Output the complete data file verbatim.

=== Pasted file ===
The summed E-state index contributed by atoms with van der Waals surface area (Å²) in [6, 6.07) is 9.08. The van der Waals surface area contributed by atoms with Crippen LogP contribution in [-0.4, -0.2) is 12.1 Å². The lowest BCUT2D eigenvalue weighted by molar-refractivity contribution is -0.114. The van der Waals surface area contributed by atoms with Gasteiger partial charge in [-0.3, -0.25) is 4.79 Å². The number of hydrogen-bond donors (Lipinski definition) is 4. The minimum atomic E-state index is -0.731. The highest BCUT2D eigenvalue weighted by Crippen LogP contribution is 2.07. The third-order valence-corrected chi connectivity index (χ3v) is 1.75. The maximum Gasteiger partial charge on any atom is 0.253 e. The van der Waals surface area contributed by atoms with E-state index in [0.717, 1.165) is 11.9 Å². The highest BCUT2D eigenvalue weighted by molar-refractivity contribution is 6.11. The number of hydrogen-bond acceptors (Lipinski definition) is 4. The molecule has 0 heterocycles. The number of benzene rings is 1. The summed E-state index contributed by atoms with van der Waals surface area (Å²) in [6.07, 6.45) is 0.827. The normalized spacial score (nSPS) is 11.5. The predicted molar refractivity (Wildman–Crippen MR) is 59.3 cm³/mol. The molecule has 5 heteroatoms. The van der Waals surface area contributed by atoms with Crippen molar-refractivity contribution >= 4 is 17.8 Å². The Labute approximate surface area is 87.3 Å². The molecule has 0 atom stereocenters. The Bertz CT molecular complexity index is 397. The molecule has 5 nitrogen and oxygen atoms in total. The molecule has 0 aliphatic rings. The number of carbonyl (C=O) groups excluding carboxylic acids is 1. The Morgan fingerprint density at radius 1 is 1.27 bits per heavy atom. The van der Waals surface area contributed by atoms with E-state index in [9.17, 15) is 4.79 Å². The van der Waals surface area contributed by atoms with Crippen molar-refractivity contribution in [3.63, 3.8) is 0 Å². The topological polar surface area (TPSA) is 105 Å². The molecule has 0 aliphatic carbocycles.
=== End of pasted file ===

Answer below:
The summed E-state index contributed by atoms with van der Waals surface area (Å²) in [6, 6.07) is 9.08. The van der Waals surface area contributed by atoms with Crippen LogP contribution in [-0.4, -0.2) is 12.1 Å². The lowest BCUT2D eigenvalue weighted by molar-refractivity contribution is -0.114. The van der Waals surface area contributed by atoms with Gasteiger partial charge in [-0.3, -0.25) is 4.79 Å². The number of hydrogen-bond donors (Lipinski definition) is 4. The minimum atomic E-state index is -0.731. The highest BCUT2D eigenvalue weighted by Crippen LogP contribution is 2.07. The third-order valence-corrected chi connectivity index (χ3v) is 1.75. The maximum Gasteiger partial charge on any atom is 0.253 e. The van der Waals surface area contributed by atoms with E-state index in [0.717, 1.165) is 11.9 Å². The highest BCUT2D eigenvalue weighted by molar-refractivity contribution is 6.11. The number of hydrogen-bond acceptors (Lipinski definition) is 4. The molecule has 0 heterocycles. The number of benzene rings is 1. The summed E-state index contributed by atoms with van der Waals surface area (Å²) in [6.07, 6.45) is 0.827. The normalized spacial score (nSPS) is 11.5. The predicted molar refractivity (Wildman–Crippen MR) is 59.3 cm³/mol. The molecule has 5 heteroatoms. The van der Waals surface area contributed by atoms with Crippen molar-refractivity contribution >= 4 is 17.8 Å². The Labute approximate surface area is 87.3 Å². The molecule has 0 atom stereocenters. The Bertz CT molecular complexity index is 397. The molecule has 5 nitrogen and oxygen atoms in total. The molecule has 0 aliphatic rings. The number of carbonyl (C=O) groups excluding carboxylic acids is 1. The Morgan fingerprint density at radius 1 is 1.27 bits per heavy atom. The van der Waals surface area contributed by atoms with E-state index in [9.17, 15) is 4.79 Å². The van der Waals surface area contributed by atoms with Crippen molar-refractivity contribution in [3.63, 3.8) is 0 Å². The topological polar surface area (TPSA) is 105 Å². The molecule has 0 aliphatic carbocycles.